Roland JP-8000


Ah, the JP-8000.  I’d had a few different pieces of gear that I messed around with before I got this, but I think of it as my first real synth.  I live in a bumblefuck town in the middle of nowhere and there is rarely anything good to be found locally, equipment-wise.  As it turns out, I stopped into one of the rinky-dink little pawn shops here one day and saw this big blue beast staring at me.  I didn’t know if it was good or not but I did see a big Roland logo emblazoned across the rear panel, so I did know enough to look further into it.  After a very little bit of reading online, I rushed back and worked out a deal for some crappy home stereo speakers and $330 and I walked out of there with it.  The guy said he was happy to see it go, as it had been sitting there for a long time.  Well, I got it home and was immediately taken with it.  Synth-wise, I had previously only had my MC-307 if you can even count that.  I had fun messing around with it but, in hindsight, it didn’t sound great and there was a ton of menu diving.  This was the complete opposite.  All those knobs and sliders, and the sounds that jumped out of it!  It was great and it really pushed me into becoming the gear obsessed nerd that I am today.  I don’t see myself ever selling my JP.  Not just because “you always love your first” or whatever, but because it really has a great range and is close enough for me to an analog polysynth.  I had a JX8P for awhile and I ended up selling it because I couldn’t really find much I could do with it that I couldn’t do with the JP.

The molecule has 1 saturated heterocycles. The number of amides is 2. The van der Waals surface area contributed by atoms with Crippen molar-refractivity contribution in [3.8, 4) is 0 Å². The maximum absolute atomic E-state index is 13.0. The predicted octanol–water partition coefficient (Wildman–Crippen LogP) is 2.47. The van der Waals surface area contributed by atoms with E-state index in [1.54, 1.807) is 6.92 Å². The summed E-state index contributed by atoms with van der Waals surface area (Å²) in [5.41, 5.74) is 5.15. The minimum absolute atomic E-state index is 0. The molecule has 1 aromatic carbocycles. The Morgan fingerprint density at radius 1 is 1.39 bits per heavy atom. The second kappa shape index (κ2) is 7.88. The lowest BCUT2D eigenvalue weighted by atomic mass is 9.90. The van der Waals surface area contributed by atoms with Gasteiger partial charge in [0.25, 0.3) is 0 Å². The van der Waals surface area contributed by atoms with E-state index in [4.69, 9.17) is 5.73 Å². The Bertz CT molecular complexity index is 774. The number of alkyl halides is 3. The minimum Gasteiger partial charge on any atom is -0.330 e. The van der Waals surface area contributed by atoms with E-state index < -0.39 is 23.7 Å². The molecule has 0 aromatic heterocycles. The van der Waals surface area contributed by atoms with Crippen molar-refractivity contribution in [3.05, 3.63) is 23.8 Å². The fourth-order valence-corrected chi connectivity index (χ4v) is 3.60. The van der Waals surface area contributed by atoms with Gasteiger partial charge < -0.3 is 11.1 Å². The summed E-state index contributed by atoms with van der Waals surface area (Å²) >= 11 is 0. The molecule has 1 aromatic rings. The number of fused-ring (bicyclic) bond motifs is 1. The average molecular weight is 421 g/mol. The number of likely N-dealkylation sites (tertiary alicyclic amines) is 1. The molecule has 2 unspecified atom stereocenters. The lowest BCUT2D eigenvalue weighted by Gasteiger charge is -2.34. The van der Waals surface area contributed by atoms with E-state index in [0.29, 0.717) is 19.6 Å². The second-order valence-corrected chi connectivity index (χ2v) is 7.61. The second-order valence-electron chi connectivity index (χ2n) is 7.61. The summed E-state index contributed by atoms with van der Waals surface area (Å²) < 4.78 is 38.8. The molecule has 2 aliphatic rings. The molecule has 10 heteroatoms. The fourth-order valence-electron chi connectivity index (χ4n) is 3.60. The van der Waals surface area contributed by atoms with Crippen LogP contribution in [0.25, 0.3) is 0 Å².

If you are just starting out, I really can’t recommend this one more highly.  The hands-on interface will do wonders for learning about synthesis and sound in general.  And it’s fucking blue!  lol  But really, don’t listen to the naysayers who define this as a trance machine because of the supersaw wave.  It’s not just for big epic trance leads, it’s a great foundation for pads.  But more to the point, the feedback wave is the real star of the show here.  You can get timbres out of it that you’ll be hard pressed to find elsewhere.

Else-wise, there is a very capable arpeggiator and the RPS function allows you to record a different sequence to each of the keys, complete with real-time tweaks to the sound.  You can freely assign any range of any parameters you want to both the velocity and ribbon controller.  For example, velocity could affect the oscillator mix parameter, the volume from nothing all the way up to full volume and, at the same time, affect filter cutoff for just a tiny range of the possible cutoff values.  You can also record a motion sequence (like a filter sweep or whatever you want) and save it with the patch memory so that you just hit the button while playing and the JP will perform whatever you have recorded for it.  I think people tend to overlook all of these useful functions when discussing this board, so I just wanted to shed a little light on why I think the JP is so awesome.

I haven’t tried the 8080 (the rack version) but it apparently has more patch storage, 5V smartmedia storage, two extra voices for a total of 10, a vocoder and, I believe, an onboard overdrive or distortion circuit.  So it sounds like just as much of a winner (if not moreso).


Literature & Software

OS Version 1.05 (PC)
OS Version 1.05 (MAC)
WinJPLib (Editor/Patch storage utility)


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